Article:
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Click here for a 17-track List of the Day in memory of Buddy Holly, Ritchie Valens and The Big Bopper.

Click here for Paste's review of two Holly reissues, Memorial Collection and Down the Line: Rarities.

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Rhett Miller:

Buddy Holly was one of us. A crack-up, a rocker, a goof, an oddball Texan. He loved to make music. You can hear it in his songs. He brought a sense of playfulness to his productions. He stood up to the industry during a time in which everyone else laid down. Those songs were his. Undeniably. I admired him during my youth as much as any musician to whom I was exposed. As a kid, I went with my family for weekly dinners at a little diner called Roscoe White's Easy Way, though we of course referred to it as The Greasy Way. At each table of the diner was a small jukebox. "Peggy Sue" was my favorite cut on the jukebox. The stuttered "P", the "uh-ooh's." Who else was doing this stuff? Nobody! Years later, I'd get to work with the great Waylon Jennings. One of my favorite moments involved picking Waylon's brain about Buddy Holly, for whom Waylon had played bass, and hearing stories of Buddy Holly, the guy. Buddy sounded like a dude with a great sense of humor. Quick to laugh. Self-deprecating, especially when it came to his famous falsetto. Was he country? Rockabilly? Rock and roll? It doesn't matter, does it? Listen to these records, kids. These are songs. Great songs. Pure and simple. His untimely death helped cement his place in the history of rock, but it robbed us of a great talent. I wish he was here right now, sharing a bill with the Old 97's, hanging out in the dressing room, making me laugh my head off.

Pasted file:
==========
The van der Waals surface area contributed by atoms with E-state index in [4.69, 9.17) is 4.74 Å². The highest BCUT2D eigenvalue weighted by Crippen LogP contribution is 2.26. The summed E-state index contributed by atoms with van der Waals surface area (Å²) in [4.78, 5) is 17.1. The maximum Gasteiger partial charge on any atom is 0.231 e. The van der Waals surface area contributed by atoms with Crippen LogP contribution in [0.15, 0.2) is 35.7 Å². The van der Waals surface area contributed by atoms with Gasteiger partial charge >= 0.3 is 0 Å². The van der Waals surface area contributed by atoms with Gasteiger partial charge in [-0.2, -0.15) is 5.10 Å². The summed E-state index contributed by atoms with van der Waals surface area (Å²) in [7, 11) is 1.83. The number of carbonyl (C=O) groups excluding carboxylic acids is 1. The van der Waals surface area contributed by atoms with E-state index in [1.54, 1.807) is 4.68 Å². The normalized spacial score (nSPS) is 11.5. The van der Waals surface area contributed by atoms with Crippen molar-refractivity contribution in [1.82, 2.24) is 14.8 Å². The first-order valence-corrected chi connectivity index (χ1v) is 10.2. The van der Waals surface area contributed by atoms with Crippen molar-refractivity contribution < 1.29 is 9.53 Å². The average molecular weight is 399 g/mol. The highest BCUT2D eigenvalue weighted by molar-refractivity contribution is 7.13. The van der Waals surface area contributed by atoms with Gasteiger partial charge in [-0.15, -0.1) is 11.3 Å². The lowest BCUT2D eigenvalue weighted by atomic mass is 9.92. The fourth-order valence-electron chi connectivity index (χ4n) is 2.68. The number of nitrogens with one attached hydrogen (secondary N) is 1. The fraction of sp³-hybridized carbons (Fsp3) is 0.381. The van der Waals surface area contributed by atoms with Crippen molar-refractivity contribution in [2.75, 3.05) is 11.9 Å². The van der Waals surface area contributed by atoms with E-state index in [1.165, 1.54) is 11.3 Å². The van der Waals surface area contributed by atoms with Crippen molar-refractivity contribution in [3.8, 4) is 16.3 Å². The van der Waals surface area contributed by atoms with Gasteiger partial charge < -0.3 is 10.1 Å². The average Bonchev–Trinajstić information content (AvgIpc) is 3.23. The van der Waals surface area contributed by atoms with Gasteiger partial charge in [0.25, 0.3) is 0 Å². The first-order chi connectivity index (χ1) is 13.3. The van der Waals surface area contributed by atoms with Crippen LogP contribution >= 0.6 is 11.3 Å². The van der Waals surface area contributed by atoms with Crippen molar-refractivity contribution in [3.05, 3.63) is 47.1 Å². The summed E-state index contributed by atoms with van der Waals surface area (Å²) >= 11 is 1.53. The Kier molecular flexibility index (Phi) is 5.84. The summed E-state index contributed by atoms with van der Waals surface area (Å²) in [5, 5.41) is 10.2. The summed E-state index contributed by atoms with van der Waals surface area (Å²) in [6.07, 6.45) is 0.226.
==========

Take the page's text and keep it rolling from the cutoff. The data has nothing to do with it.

Joe Bradley (Black Lips):